Culture evolution & High performing teams

Open University


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The Open University (OU) was facing a number of internal and external challenges, including

  • Falling student numbers
  • Rapidly changing political environment
  • Increased competition

The OU needed to embark on a period of fundamental, mission-critical and sustained change to meet these challenges.  The Vice Chancellor and his executive team recognised that in order to succeed the institution needed to quickly establish an adaptive organisational culture (AOC).


Strategic clarity

Our initial focus was to support the VCE in aligning to a common vision for the future University and a narrative to bring this to life for the rest of the institution. This resulted in a simple strategy on a page.


Cultural characteristics

Pecan carried out an institution-wide culture review to gain insight into how the current culture would help and hinder strategy delivery. The output was a set of images and short descriptions of the core cultural traits, their causes and implications for performance.


Aligned to common purpose

With clear strategic direction and an imperative for culture evolution, key stakeholder groups including the SLT, University Council and Student Executive Committee were engaged in creating appetite for change and ownership for bringing it about.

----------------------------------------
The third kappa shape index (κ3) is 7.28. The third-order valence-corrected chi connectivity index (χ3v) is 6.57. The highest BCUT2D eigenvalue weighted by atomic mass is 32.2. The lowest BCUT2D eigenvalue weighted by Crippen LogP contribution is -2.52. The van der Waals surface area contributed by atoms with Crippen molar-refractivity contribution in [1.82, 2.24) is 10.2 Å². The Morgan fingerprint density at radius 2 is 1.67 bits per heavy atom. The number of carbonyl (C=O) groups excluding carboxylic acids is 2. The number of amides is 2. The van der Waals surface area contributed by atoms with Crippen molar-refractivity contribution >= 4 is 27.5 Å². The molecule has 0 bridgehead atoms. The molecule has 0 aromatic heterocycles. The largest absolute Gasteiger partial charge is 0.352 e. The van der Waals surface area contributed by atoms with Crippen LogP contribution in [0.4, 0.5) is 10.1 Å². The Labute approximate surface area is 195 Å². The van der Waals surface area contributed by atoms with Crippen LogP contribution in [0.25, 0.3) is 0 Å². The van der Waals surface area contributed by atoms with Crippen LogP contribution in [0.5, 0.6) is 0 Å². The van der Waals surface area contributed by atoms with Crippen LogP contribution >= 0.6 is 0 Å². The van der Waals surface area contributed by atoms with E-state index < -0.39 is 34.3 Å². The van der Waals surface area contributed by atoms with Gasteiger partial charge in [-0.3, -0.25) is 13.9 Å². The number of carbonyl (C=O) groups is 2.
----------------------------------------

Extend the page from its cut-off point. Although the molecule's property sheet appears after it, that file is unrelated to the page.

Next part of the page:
Creating a movement

To spearhead the change in culture focus has placed in five critcal units across the university

  • The biggest faculty and home of many of the most change averse academics
  • The unit responsible for student acquisition, engagement and retention
  • The unit at the heart of the OU’s teaching and learning provision
  • Plus HR and IT as the critical enabling units

Colleagues at all levels were engaged to translate their culture vision into practical, implementable plans, with each leadership team owning their implementation.

Leadership in action

Pecan co-designed a leadership development programme creating a blueprint of attitudes and behaviours needed to create the adaptive culture. The most senior 100 leaders took part in workshops, engaging them with the blueprint and developing their ability to role model and lead their teams’ mindset and behaviour change. This was followed by peer coaching to embed learning and continue to strengthen cross faculty/unit collaboration and relationships.

Engaging in change toolkit

Leaders and managers were provided with a set of simple, practical tools to quickly embed new ways of working into daily activities and maintain change momentum.

Changing behaviours and mindsets is one of the hardest tasks imaginable and you do it with ease and immense skill.